All our library books and DVD’s are free to borrow for paid HAAM members.
Visit our library page if you would like to borrow this book. 

February 2018 Newsletter

Upcoming HAAM Events

Monthly Meeting – Animal Attraction 

Saturday, February 10th, Canad Inns Polo Park, 5:30 – 8:30 PM 

February 12th is International Darwin Day, so we focus on science and nature at our February meetings.  

This year’s meeting will be about sex. Click here for details and more information.

 

HAAM and Eggs Brunch 

Sunday, February 25th, Original Pancake House (Polo Park), 1445 Portage Avenue, 9:30 AM 

Join us for our regular Sunday morning brunch. Details here.

See complete event listings and details for all upcoming HAAM events on our Events page. 

 

Upcoming Community (Non-HAAM) Events 

Matt Dillahunty’s Magic and Skepticism World Tour 2018 

Sunday, 8 April 2018, Burton Cummings Theatre, 364 Smith St 

 

For details on this and all upcoming non-HAAM events, visit our Community Events page. 

 

 

Charity of the Month CARE Cat Community Outreach Program 

C.A.R.E. (Cat Advocacy Rescue & Education) is a non-profit organization made up of concerned animal lovers and veterinary professionals who work to alleviate the serious cat overpopulation by spaying and neutering cats. The program was founded in 2011 in response to the overwhelming number of stray and feral cats in the North End of Winnipeg. Since then, CARE has spayed/neutered more than 900 feral, stray, and low-income owned cats; over 700 at Machray Animal Hospital and the rest through the Winnipeg Humane Society’s SNAP (Subsidized Spay and Neuter Program). 

In partnership with The Winnipeg Humane Society and Winnipeg Animal Services, CARE helps people get their cats fixed year-round. The funding for these surgeries comes from the FixIt Grant; money raised directly from cat licensing.  

Winnipeg residents are essentially paying for these cats’ surgeries, so only cats within city limits qualify for the program. Through CARE, low-income families can get their kitty spayed or neutered, tattooed, licensed and vaccinated for only $5!!!!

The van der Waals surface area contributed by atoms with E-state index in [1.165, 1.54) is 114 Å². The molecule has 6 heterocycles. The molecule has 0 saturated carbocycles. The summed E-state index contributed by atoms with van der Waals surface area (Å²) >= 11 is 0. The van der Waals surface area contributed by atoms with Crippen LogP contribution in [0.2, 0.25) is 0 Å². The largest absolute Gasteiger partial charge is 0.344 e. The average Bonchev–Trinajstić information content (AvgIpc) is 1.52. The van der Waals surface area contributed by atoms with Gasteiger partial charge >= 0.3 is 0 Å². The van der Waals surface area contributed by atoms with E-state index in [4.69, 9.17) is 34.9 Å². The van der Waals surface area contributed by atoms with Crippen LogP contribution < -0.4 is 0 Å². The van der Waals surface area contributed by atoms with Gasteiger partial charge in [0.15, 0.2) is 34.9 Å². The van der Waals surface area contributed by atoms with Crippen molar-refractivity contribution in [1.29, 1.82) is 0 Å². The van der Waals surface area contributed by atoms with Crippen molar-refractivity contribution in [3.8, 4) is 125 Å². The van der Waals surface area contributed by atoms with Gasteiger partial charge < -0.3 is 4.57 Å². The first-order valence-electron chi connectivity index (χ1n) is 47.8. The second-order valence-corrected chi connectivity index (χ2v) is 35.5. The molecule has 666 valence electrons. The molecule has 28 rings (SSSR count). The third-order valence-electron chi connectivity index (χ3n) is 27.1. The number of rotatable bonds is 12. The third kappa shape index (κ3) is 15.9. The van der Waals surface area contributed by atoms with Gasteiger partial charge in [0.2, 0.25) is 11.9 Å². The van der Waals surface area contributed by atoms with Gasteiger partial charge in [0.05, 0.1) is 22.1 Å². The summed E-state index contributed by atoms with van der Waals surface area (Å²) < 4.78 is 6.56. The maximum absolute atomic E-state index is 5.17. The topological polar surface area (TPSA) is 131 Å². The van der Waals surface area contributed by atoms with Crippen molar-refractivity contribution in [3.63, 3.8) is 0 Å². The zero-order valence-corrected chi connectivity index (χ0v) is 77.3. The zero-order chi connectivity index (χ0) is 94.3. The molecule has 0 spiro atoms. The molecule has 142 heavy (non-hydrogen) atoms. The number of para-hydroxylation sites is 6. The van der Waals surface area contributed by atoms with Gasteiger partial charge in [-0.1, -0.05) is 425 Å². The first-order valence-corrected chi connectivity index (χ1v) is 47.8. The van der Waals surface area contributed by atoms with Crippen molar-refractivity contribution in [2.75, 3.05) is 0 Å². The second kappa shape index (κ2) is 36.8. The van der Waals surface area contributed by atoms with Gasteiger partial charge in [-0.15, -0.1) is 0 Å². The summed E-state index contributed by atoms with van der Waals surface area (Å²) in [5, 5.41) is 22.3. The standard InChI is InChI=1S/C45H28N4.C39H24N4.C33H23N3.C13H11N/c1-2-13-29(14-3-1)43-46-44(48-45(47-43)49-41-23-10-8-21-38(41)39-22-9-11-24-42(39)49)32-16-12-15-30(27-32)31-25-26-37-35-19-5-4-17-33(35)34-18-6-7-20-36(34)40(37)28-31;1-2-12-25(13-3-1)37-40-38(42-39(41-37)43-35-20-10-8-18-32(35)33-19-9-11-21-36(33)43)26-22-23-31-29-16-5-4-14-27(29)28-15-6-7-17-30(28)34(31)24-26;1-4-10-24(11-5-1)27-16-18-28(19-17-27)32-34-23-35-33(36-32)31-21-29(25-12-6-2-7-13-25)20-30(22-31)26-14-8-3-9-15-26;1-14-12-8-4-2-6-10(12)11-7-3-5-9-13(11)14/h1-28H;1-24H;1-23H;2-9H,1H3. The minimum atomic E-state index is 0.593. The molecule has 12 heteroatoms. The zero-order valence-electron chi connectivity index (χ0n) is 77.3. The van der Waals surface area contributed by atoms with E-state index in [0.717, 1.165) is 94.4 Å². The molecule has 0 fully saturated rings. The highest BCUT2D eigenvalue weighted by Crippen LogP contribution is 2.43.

HAAM member Heather McDonell is one of the veterinarians who works with CARE, and it was our Charity of the Month once before, way back in Sept 2013, so we’re happy to help them again. The group is always looking for additional donations, as well as volunteers to transport cats to and from the clinics, since most of the people the program serves can’t afford vehicles or taxis. CARE has no website, just social media, as this is a grassroots effort. Visit their Facebook page or call the office at 204-421-7297 to make an appointment or obtain more information.  

Donations for the Charity of the Month will be collected at the meeting. Tax receipts are available for donations over $10. If you would like to donate but cannot attend the meeting, you can do so via the PayPal button. Just include a note letting us know that the money is for the charity. 

Latest News 

Film Fest Ideas Wanted 

Our annual Film Fest will take place at the March 10th meeting, and we’re currently looking for films. Suggestions are welcome.  

If you know of a film that your fellow Humanists might like (something funny, provocative, inspirational, or educational), let us know. Length can be anything from a couple of minutes to a full movie (but not a really long movie). 

More details to follow in the March newsletter. 

Seeking Secular Therapists 

We have again had a request from someone seeking a counsellor or psychologist who does not invoke religion or suggest prayer during treatment. A while back, we started a list with the names of a few such professionals for future referrals – but we currently only have 3 names on it. There must be way more than 3 mental health professionals in Manitoba who don’t include religion as part of their practice.